Friday, February 28, 2014

Removing Rust From Cast Iron Cookware

In our house, we love our cast iron pans! But what do you do if yours get rusty? Or you see a beautiful cast iron pan at a tag sale, but it's rusty? Fortunately the rust can be removed with a little bit of elbow grease! The only downside is you will have to completely reseason the pan.

Before & After

One of the most common ways cast iron gets rusty is when someone soaks the pan in water. Although that is commonly done with other types of cookware when they are not washed immediately, it is very bad for cast iron!

After washing all the dust off you can see all the rust.

We had an entire set of cast iron pans in the basement. They had been sitting there for who knows how long. I found them and I was so excited to have pans in every size! Even that small size perfect for an individual portion of eggs. 

To start with we washed the pans very well. Since ours were in storage they were covered with a thick layer of dust. We then placed a 50/50 mixture of water and vinegar in the pan and let it soak for an hour. Although we also tried skipping this step and had good results as well. 

Salt Scrub

Lots of people recommended scrubbing with some coarse salt. We tried this and it definitely removed rust, but it was taking forever. So instead we switched to scrubbing with baking soda on a sponge. It worked so incredibly well! In the future, we will skip the salt & go straight for the baking soda!

Look at all the rust coming off!

We kept scrubbing and scrubbing, making sure to get all rusty surfaces. Don't forget to check the bottom, sides and handle!

Bottom of the pan.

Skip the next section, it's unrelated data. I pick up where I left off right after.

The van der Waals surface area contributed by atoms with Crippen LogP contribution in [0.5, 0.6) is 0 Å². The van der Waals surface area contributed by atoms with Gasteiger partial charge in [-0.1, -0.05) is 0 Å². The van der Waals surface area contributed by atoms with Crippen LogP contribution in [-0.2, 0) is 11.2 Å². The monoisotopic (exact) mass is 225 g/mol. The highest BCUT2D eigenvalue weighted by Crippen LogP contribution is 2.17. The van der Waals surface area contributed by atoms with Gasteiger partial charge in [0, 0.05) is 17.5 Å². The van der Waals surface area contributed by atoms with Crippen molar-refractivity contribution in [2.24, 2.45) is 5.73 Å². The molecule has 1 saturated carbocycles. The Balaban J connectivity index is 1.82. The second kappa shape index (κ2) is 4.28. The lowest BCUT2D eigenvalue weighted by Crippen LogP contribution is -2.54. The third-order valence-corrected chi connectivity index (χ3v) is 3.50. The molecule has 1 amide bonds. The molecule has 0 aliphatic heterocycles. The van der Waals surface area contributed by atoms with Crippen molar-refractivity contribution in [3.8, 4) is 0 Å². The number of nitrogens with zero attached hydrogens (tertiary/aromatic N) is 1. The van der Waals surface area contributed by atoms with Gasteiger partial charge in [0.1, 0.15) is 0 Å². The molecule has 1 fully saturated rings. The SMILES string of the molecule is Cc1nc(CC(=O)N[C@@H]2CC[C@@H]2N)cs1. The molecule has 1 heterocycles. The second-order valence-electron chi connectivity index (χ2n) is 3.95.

Once it looks like you have removed all the rust, give your pan a wash to remove all the gunk. Dry it and check over all of the pans surfaces to see if there is any rust remaining. We did find some more rust, so we scrubbed again. Once we were done the pan was nice and clean again!

Still needs a little more scrubbing.
The next step is reseasoning. This can be achieved by applying a very, very thin coating of cooking oil or shortening and baking the cookware for one hour at 350-400 degrees. It's very important that you don't use too much oil, since it can cause the surface to become sticky. After an hour, simply shut the oven off and let the pans cool in the oven. 

The two in the front were previously covered in rust!


  1. My father has cooked on cast iron for as long as I can remember - this is a great tip for people who haven't used cast iron before. Advantages to using cast iron revolves around heat dispersion and retention... you won't be using the burner on high for very long! Thanks for sharing this with photos as a guide! - JF

    1. Glad you enjoyed the post! We love cooking on cast iron. The pans heat up quickly & hold the heat so well! And the nonstick surface can't be beat :)